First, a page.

Migrate for free to French Cul-de-Sac for Saint Martin's Migratory Bird Festival

Whimbrel at Étang de la Barrière in Saint Martin.

This whimbrel is noticeably skinny after flying several days without stopping to reach St. Martin. It will spend the winter here, fattening up on fiddler crabs in preparation for its journey back to the Arctic in the spring.

Migrate to French Cul-de-Sac for Free Bird Event

Cul-de-Sac, September 23, 2013 – Nature lovers of all ages are invited to attend St. Martin’s celebration of International Migratory Bird Day (IMBD). The event will be held at the mangrove discovery trail at Étang de la Barrière, right beside the Pinel ferry dock in French Cul-de-Sac on Sunday, September 29th from 8 to 11am. Attendees can stop by any time during the festival and stay as long as they like.

St. Martin’s Migratory Bird Festival is free and open to the public. Guided tours of the mangrove discovery trail in English, French and Dutch will help guests understand these birds, their miraculous journeys, and the important wetland habitats that they depend on. Photographers will be on hand to give tips on how to get the best bird and wildlife photos. There will be bird art activities for children and free Caribbean bird coloring books. Attendees are encouraged to bring photos and memories of St. Martin birds and wetlands to add to a scrapbook that will be compiled at the event.

“The annual bird migrations are one of the most fascinating natural phenomena in the Western Hemisphere,” explains event organizer Mark Yokoyama. “Each year, migratory birds travel between their North American breeding sites, and wintering grounds in Central America, South America and right here in the Caribbean. These birds travel thousands of miles, some flying for days without stopping. In St. Martin, some birds will stop to rest in September and October before flying on to South America, while others will spend the winter here, returning north in the spring.”

Many of these birds are shorebirds. Although varied, they often have long legs for wading in shallow water and long bills they use to catch small fish and probe the mud for snails and crabs. Most of our shorebirds can be found on our beaches and salt ponds.

Étang de la Barrière, with its mudflats and shallow mangrove wetlands, is an ideal place to see these birds. An elevated boardwalk through this wetland was completed earlier this year and is now part of the Caribbean Birding Trail, a collection of the best birding sites in the Caribbean. Along with a number of other ponds and marine areas in St. Martin, it is considered a Wetland of International Importance under the Ramsar Convention.

“We built the boardwalk trail at Étang de la Barrière to make it easier for residents and tourists to enjoy this unique part of our natural heritage,” says Julien Chalifour, the Officer of Scientific Missions for the Réserve Naturelle. “We look forward to sharing it with the public at this event.”

St. Martin’s Migratory Bird Festival was organized by Les Fruits de Mer, a non-profit association dedicated to raising ecological and cultural awareness, through publications like The Incomplete Guide to the Wildlife of Saint Martin and events like this bird festival. The Réserve Naturelle de Saint-Martin and Conservatoire du Littoral are co-hosts for the Migratory Bird Festival on St. Martin. Réserve Naturelle staff will be guiding tours at the event, teaching guests about our migratory birds and the wetland ecosystems that support them. The Réserve Naturelle and Conservatoire du Littoral protect and manage St. Martin’s marine and terrestrial protected areas and constructed the discovery trail at Étang de la Barrière where the event will be held.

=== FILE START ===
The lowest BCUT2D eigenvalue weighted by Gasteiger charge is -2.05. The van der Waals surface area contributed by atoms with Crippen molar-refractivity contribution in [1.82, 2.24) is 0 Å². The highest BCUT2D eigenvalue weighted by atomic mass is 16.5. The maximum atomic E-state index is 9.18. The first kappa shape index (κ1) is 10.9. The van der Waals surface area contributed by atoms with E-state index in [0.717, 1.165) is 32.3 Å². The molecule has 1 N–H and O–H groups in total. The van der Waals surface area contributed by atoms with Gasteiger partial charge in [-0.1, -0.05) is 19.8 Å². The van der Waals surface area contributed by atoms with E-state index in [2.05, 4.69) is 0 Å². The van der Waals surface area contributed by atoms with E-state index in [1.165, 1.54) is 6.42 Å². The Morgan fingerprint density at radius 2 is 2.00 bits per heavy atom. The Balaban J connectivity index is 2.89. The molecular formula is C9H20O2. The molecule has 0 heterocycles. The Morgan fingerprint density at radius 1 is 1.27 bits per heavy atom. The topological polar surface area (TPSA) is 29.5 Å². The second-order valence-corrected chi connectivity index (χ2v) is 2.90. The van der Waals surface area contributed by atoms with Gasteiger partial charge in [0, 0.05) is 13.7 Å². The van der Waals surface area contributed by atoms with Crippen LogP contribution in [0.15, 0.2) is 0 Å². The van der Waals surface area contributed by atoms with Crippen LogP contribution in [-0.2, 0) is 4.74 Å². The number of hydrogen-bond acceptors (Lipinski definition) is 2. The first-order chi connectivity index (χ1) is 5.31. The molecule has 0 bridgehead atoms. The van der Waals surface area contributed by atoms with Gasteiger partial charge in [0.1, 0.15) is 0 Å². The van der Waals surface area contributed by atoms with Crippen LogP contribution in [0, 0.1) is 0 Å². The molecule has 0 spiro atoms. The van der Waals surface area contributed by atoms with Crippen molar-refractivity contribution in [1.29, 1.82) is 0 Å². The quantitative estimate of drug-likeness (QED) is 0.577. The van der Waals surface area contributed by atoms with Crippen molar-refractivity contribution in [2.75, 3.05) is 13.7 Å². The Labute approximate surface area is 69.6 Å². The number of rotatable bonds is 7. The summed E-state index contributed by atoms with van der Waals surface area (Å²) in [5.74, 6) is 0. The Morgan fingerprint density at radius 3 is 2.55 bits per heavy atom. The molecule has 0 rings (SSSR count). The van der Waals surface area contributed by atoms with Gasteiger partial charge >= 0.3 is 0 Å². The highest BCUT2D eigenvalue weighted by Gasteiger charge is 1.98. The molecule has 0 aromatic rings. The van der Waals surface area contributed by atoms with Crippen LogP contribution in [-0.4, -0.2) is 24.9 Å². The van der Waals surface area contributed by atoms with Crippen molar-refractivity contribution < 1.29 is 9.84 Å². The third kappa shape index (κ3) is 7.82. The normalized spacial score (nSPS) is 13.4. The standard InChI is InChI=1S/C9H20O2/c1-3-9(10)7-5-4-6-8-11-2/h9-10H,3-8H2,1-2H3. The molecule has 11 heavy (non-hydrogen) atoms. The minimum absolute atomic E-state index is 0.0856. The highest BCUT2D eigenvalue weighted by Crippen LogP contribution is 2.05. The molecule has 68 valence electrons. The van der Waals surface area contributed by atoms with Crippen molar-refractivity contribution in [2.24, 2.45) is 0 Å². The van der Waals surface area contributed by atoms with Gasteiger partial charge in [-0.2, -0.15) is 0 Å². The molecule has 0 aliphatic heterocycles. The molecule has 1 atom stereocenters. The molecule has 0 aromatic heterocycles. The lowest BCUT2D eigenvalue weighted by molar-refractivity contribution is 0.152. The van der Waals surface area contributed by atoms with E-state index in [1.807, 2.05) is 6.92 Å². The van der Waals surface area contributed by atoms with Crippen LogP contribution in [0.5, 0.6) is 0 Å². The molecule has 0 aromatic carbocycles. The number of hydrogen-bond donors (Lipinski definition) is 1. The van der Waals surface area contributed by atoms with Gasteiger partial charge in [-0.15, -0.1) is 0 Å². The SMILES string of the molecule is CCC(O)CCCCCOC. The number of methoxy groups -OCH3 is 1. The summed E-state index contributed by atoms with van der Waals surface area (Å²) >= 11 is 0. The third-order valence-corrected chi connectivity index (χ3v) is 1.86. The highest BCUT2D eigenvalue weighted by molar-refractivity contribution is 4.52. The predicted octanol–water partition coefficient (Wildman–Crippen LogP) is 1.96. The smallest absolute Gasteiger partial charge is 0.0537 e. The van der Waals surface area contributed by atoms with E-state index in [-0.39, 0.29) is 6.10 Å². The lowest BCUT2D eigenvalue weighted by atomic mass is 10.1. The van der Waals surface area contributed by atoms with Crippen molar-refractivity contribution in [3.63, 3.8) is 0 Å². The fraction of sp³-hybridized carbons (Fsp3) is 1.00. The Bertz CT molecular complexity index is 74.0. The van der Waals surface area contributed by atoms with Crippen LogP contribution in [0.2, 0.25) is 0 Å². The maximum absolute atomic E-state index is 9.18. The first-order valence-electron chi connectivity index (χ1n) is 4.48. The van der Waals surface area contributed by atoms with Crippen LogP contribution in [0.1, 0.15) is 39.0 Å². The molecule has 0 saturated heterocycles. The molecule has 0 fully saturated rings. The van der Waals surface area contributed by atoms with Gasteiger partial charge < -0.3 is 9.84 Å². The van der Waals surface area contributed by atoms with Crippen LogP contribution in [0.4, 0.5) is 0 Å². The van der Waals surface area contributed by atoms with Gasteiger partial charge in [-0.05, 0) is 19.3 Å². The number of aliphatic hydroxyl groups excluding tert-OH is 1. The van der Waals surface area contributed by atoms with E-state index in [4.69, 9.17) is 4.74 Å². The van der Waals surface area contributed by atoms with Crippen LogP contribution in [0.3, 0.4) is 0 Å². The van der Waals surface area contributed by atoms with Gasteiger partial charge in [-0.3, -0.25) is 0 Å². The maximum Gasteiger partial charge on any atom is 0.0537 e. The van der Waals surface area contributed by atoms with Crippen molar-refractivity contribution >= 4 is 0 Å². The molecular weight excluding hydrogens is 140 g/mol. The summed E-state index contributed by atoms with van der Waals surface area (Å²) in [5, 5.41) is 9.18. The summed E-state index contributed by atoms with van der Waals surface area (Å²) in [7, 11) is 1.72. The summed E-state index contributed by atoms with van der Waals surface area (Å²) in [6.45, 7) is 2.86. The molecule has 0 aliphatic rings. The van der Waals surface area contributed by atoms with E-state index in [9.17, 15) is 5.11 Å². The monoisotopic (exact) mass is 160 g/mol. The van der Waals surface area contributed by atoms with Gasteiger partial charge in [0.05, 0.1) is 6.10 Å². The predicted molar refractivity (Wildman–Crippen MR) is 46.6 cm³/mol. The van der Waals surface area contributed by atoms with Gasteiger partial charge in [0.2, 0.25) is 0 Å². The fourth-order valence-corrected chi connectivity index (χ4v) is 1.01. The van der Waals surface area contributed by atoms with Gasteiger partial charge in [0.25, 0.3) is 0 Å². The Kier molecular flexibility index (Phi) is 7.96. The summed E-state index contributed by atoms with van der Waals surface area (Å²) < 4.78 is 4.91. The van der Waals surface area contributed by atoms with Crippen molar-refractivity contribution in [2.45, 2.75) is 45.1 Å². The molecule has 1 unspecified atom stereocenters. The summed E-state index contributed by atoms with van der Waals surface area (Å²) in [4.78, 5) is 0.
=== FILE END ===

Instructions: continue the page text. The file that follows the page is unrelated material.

A number of additional partners and supporters, both local and international, are contributing to this event. Birdwatching equipment and educational materials for this event will be provided by Environmental Protection in the Caribbean (EPIC). EPIC has been working on St. Martin for over 12 years to protect the local environment through research and community-based action. For the LOVE of Grand Case will be providing refreshments for the attendees. They are a group of Grand Case residents dedicated to improving and enjoying Grand Case, through cleanups and other events. The Society for the Conservation and Study of Caribbean Birds (SCSCB) is the regional coordinator for IMBD events for the Caribbean. The Society is the largest organization devoted to wildlife conservation in the Caribbean, and has been coordinating IMBD events throughout the Caribbean for six years. Environment for the Americas produces educational materials for IMBD and is the overall organizer for IMBD events from Canada to South America.

To find out more about the event, visit http://www.sxmwildlife.com. Birders and non-birders alike are encouraged to attend and learn more about our fine, feathered friends.

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Terrance Rey
Terrance Rey is owner and managing director of Let’s Travel, Travel Anywhere and AirStMaarten. Terrance Rey has 22 years experience in the travel business as a travel agent, tour operator, charter broker and as an internet travel entrepreneur. You can email Terrance Rey directly via terrance@anykeyservices.com with any questions you may have relating to St. Maarten/St. Martin.
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